Author(s): Stafstrom CE, Bough KJ
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Abstract The ketogenic diet (KD) is a high-fat, low-carbohydrate, adequate-protein diet that has been used for more than eight decades for the treatment of refractory epilepsy in children. Despite this long history, the mechanisms by which the KD exerts its anti-seizure action are not fully understood. Questions remain regarding several aspects of KD action, including its effects on brain biochemistry and energetics, neuronal membrane function and cellular network behavior. With the explosion of the KD use in the last 10 years, it is now imperative that we understand these factors in greater detail, in order to optimize the formulation, administration and fine-tuning of the diet. This review discusses what is known and what remains to be learned about the KD, with emphasis on clinical questions that can be approached in the laboratory. We encourage scientists with a primary interest in nutritional neuroscience to join with those of us in the epilepsy research community to address these urgent questions, for the benefit of children ravaged by intractable seizures.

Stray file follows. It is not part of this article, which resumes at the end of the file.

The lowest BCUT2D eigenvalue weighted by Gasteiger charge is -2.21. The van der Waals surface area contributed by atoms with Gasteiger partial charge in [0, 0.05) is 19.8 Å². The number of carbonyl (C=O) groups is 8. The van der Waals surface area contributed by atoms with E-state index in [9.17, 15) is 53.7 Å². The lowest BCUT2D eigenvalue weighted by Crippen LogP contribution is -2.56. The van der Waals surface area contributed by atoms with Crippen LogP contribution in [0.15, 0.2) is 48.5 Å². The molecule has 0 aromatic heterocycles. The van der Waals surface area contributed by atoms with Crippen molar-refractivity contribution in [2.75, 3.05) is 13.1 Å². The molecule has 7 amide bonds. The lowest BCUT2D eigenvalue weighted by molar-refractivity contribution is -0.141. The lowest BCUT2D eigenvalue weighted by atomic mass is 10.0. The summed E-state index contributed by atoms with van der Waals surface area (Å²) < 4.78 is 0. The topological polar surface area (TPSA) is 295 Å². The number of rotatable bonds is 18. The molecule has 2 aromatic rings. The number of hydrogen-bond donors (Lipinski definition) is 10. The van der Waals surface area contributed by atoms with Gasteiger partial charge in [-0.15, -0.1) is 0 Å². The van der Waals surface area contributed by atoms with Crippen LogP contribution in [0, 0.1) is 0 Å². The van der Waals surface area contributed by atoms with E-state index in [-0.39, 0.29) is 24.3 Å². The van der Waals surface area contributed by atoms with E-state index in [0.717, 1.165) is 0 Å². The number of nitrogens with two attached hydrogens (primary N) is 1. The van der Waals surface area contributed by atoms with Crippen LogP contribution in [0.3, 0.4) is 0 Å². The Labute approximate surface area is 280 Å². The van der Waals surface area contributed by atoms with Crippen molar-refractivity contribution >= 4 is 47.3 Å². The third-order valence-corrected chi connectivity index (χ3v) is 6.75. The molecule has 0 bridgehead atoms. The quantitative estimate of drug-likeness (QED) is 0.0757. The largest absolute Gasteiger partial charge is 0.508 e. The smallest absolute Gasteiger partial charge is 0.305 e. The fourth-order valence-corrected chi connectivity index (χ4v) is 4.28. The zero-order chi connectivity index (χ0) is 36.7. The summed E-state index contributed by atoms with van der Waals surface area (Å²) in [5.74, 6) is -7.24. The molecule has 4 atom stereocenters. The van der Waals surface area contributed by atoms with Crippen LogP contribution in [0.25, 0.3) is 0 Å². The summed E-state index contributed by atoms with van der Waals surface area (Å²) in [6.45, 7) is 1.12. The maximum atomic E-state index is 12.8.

This article was published in Nutr Neurosci
and referenced in International Journal of Neurorehabilitation